The founders of a now-bankrupt San Francisco startup that analyzed fecal samples to compare consumers' gut microbiomes have been indicted on multiple federal charges, including conspiracy to commit securities fraud, health care fraud, and money laundering after allegedly bilking investors and health insurance providers, according to federal prosecutors.
Zachary Schulz Apte, 36, and Jessica Sunshine Richman, 46, co-founded uBiome in 2012, offering a direct-to-consumer service called "Gut Explorer," according to SFGate. The service initially cost less than $100.
The company grew to include “clinical” tests of gut and vaginal microbiomes, which were aimed to be used by medical providers so uBiome could seek up to $3,000 in reimbursements from health insurance companies. The federal indictment states that uBiome sought upwards of $300 million in reimbursement claims from private and public health insurers between 2015 and 2019. The company was ultimately paid more than $35 million for tests that “were not validated and not medically necessary." -SFGate
After meeting in 2012 through the California Institute for Quantitative Biosciences Garage, a UCSF-affiliated incubator, Apte and Richman founded uBiome and received funding from Silicon Valley investors, including 8VC in San Francisco and Andreessen Horowitz, which hold 22% and 10% stakes in uBiome respectively.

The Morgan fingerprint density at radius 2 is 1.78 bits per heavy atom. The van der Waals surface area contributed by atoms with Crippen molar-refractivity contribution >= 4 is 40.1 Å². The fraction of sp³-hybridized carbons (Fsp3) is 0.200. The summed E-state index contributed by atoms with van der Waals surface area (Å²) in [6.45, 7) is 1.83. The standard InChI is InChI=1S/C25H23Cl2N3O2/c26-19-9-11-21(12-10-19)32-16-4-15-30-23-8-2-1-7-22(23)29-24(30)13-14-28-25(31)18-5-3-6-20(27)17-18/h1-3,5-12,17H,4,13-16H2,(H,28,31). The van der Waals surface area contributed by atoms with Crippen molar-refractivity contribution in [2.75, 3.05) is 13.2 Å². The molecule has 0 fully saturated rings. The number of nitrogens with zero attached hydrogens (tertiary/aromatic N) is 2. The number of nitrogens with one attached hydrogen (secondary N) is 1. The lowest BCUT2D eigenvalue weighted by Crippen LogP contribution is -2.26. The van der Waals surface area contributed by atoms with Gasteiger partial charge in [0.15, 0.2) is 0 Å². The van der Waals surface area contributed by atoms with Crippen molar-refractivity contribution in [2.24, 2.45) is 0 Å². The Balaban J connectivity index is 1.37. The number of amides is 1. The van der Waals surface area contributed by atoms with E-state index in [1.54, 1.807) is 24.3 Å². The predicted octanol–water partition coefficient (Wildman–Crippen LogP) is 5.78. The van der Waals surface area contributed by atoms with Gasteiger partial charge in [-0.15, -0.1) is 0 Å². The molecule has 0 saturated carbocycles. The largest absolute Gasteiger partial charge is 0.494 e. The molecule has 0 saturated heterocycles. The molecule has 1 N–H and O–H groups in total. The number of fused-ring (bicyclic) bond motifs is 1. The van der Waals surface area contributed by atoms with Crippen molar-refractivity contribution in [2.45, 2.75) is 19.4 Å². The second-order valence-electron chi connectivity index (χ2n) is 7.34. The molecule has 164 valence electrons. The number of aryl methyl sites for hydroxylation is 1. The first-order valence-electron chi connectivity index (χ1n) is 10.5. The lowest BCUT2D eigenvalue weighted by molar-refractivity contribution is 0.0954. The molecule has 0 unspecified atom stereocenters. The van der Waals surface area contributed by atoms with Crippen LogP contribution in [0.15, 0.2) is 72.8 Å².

The pair's endeavor generated quite the buzz for a time - with Richman even being named "innovator" winner in Goop's "The Greater goop Awards" as uBiome's valuation topped $600 million.
In 2019, right as uBiome began its 'death spiral,' Apte and Richman were married (and can't testify against each other). In May, the FBI raided their offices in San Francisco - leading to the company suspending all testing and putting the pair on administrative leave. Just one month after filing for bankruptcy in September of that year, uBiome went into liquidation and shut down.
Much like the high-profile collapse of Elizabeth Holmes' Theranos blood-testing business, prosecutors allege Apte and Richman assured investors their medical tests were reliable when, in fact, they weren't. The couple "painted a false picture of uBiome as a rapidly growing company with a strong track record of reliable revenue through health insurance reimbursements for its tests. UBiome’s purported success in generating revenue, however, was a sham," the SEC wrote in a complaint.
Apte annd Richman are also accused of falsifying documents, concealing facts about their billing model, and lying when asked by insurance providers - as well as defrauding investors.